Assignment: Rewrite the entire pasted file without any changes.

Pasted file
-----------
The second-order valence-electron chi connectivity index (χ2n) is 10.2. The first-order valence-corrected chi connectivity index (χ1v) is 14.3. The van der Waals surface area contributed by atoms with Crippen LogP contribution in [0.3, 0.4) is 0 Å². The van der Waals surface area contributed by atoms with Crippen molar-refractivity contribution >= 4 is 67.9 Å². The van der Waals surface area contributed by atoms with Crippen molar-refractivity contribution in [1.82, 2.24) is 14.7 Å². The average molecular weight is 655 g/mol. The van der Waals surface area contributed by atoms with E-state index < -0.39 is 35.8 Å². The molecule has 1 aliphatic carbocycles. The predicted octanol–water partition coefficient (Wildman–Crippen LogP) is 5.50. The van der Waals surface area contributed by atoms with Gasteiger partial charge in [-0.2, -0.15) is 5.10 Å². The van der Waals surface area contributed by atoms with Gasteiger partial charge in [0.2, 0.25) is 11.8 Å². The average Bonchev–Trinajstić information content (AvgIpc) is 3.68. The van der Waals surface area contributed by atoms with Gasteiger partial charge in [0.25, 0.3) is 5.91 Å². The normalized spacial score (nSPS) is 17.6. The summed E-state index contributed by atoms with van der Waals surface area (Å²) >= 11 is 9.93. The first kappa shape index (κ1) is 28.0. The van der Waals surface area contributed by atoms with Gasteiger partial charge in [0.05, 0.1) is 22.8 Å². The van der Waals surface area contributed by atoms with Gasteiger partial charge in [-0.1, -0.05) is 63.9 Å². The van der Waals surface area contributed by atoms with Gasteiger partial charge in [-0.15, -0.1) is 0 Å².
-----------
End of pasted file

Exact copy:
The second-order valence-electron chi connectivity index (χ2n) is 10.2. The first-order valence-corrected chi connectivity index (χ1v) is 14.3. The van der Waals surface area contributed by atoms with Crippen LogP contribution in [0.3, 0.4) is 0 Å². The van der Waals surface area contributed by atoms with Crippen molar-refractivity contribution >= 4 is 67.9 Å². The van der Waals surface area contributed by atoms with Crippen molar-refractivity contribution in [1.82, 2.24) is 14.7 Å². The average molecular weight is 655 g/mol. The van der Waals surface area contributed by atoms with E-state index < -0.39 is 35.8 Å². The molecule has 1 aliphatic carbocycles. The predicted octanol–water partition coefficient (Wildman–Crippen LogP) is 5.50. The van der Waals surface area contributed by atoms with Gasteiger partial charge in [-0.2, -0.15) is 5.10 Å². The van der Waals surface area contributed by atoms with Gasteiger partial charge in [0.2, 0.25) is 11.8 Å². The average Bonchev–Trinajstić information content (AvgIpc) is 3.68. The van der Waals surface area contributed by atoms with Gasteiger partial charge in [0.25, 0.3) is 5.91 Å². The normalized spacial score (nSPS) is 17.6. The summed E-state index contributed by atoms with van der Waals surface area (Å²) >= 11 is 9.93. The first kappa shape index (κ1) is 28.0. The van der Waals surface area contributed by atoms with Gasteiger partial charge in [0.05, 0.1) is 22.8 Å². The van der Waals surface area contributed by atoms with Gasteiger partial charge in [-0.1, -0.05) is 63.9 Å². The van der Waals surface area contributed by atoms with Gasteiger partial charge in [-0.15, -0.1) is 0 Å².